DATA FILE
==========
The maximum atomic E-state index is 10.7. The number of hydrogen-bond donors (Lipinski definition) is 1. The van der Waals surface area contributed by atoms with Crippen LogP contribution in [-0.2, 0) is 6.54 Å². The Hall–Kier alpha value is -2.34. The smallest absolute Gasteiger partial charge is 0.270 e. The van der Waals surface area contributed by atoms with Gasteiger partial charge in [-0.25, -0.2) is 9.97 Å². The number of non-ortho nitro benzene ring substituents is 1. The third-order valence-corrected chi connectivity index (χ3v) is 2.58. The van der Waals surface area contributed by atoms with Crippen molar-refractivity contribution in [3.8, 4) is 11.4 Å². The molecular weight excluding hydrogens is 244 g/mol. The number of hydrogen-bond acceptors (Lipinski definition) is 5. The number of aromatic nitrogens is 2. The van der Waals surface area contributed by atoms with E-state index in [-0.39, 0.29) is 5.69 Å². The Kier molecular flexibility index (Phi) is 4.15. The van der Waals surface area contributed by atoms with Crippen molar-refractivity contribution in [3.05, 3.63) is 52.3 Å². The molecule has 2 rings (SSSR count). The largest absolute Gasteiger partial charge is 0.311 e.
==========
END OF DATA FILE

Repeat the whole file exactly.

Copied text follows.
The maximum atomic E-state index is 10.7. The number of hydrogen-bond donors (Lipinski definition) is 1. The van der Waals surface area contributed by atoms with Crippen LogP contribution in [-0.2, 0) is 6.54 Å². The Hall–Kier alpha value is -2.34. The smallest absolute Gasteiger partial charge is 0.270 e. The van der Waals surface area contributed by atoms with Gasteiger partial charge in [-0.25, -0.2) is 9.97 Å². The number of non-ortho nitro benzene ring substituents is 1. The third-order valence-corrected chi connectivity index (χ3v) is 2.58. The van der Waals surface area contributed by atoms with Crippen molar-refractivity contribution in [3.8, 4) is 11.4 Å². The molecular weight excluding hydrogens is 244 g/mol. The number of hydrogen-bond acceptors (Lipinski definition) is 5. The number of aromatic nitrogens is 2. The van der Waals surface area contributed by atoms with E-state index in [-0.39, 0.29) is 5.69 Å². The Kier molecular flexibility index (Phi) is 4.15. The van der Waals surface area contributed by atoms with Crippen molar-refractivity contribution in [3.05, 3.63) is 52.3 Å². The molecule has 2 rings (SSSR count). The largest absolute Gasteiger partial charge is 0.311 e.